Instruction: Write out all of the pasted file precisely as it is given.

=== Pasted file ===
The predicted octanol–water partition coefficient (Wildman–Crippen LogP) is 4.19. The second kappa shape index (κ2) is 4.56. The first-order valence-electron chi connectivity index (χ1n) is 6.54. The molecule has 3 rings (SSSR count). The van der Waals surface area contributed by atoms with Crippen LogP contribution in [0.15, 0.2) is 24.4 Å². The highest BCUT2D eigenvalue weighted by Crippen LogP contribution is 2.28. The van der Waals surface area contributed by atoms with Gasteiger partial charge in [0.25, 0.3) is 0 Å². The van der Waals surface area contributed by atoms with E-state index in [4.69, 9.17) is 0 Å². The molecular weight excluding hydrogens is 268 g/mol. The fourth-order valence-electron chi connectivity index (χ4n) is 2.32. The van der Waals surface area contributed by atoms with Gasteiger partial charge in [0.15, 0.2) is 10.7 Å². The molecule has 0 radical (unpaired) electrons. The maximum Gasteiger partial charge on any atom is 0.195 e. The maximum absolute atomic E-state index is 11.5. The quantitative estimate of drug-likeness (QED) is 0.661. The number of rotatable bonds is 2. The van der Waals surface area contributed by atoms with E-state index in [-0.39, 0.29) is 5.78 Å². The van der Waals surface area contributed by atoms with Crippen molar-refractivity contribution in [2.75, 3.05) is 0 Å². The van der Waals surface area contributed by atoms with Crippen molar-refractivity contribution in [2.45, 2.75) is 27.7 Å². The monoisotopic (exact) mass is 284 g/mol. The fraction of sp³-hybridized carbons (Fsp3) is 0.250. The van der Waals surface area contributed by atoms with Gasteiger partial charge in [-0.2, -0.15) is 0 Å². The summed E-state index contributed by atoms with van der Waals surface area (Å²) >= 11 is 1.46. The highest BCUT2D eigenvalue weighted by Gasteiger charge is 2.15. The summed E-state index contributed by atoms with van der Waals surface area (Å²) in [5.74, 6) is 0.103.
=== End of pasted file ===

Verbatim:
The predicted octanol–water partition coefficient (Wildman–Crippen LogP) is 4.19. The second kappa shape index (κ2) is 4.56. The first-order valence-electron chi connectivity index (χ1n) is 6.54. The molecule has 3 rings (SSSR count). The van der Waals surface area contributed by atoms with Crippen LogP contribution in [0.15, 0.2) is 24.4 Å². The highest BCUT2D eigenvalue weighted by Crippen LogP contribution is 2.28. The van der Waals surface area contributed by atoms with Gasteiger partial charge in [0.25, 0.3) is 0 Å². The van der Waals surface area contributed by atoms with E-state index in [4.69, 9.17) is 0 Å². The molecular weight excluding hydrogens is 268 g/mol. The fourth-order valence-electron chi connectivity index (χ4n) is 2.32. The van der Waals surface area contributed by atoms with Gasteiger partial charge in [0.15, 0.2) is 10.7 Å². The molecule has 0 radical (unpaired) electrons. The maximum Gasteiger partial charge on any atom is 0.195 e. The maximum absolute atomic E-state index is 11.5. The quantitative estimate of drug-likeness (QED) is 0.661. The number of rotatable bonds is 2. The van der Waals surface area contributed by atoms with E-state index in [-0.39, 0.29) is 5.78 Å². The van der Waals surface area contributed by atoms with Crippen molar-refractivity contribution in [2.75, 3.05) is 0 Å². The van der Waals surface area contributed by atoms with Crippen molar-refractivity contribution in [2.45, 2.75) is 27.7 Å². The monoisotopic (exact) mass is 284 g/mol. The fraction of sp³-hybridized carbons (Fsp3) is 0.250. The van der Waals surface area contributed by atoms with Gasteiger partial charge in [-0.2, -0.15) is 0 Å². The summed E-state index contributed by atoms with van der Waals surface area (Å²) >= 11 is 1.46. The highest BCUT2D eigenvalue weighted by Gasteiger charge is 2.15. The summed E-state index contributed by atoms with van der Waals surface area (Å²) in [5.74, 6) is 0.103.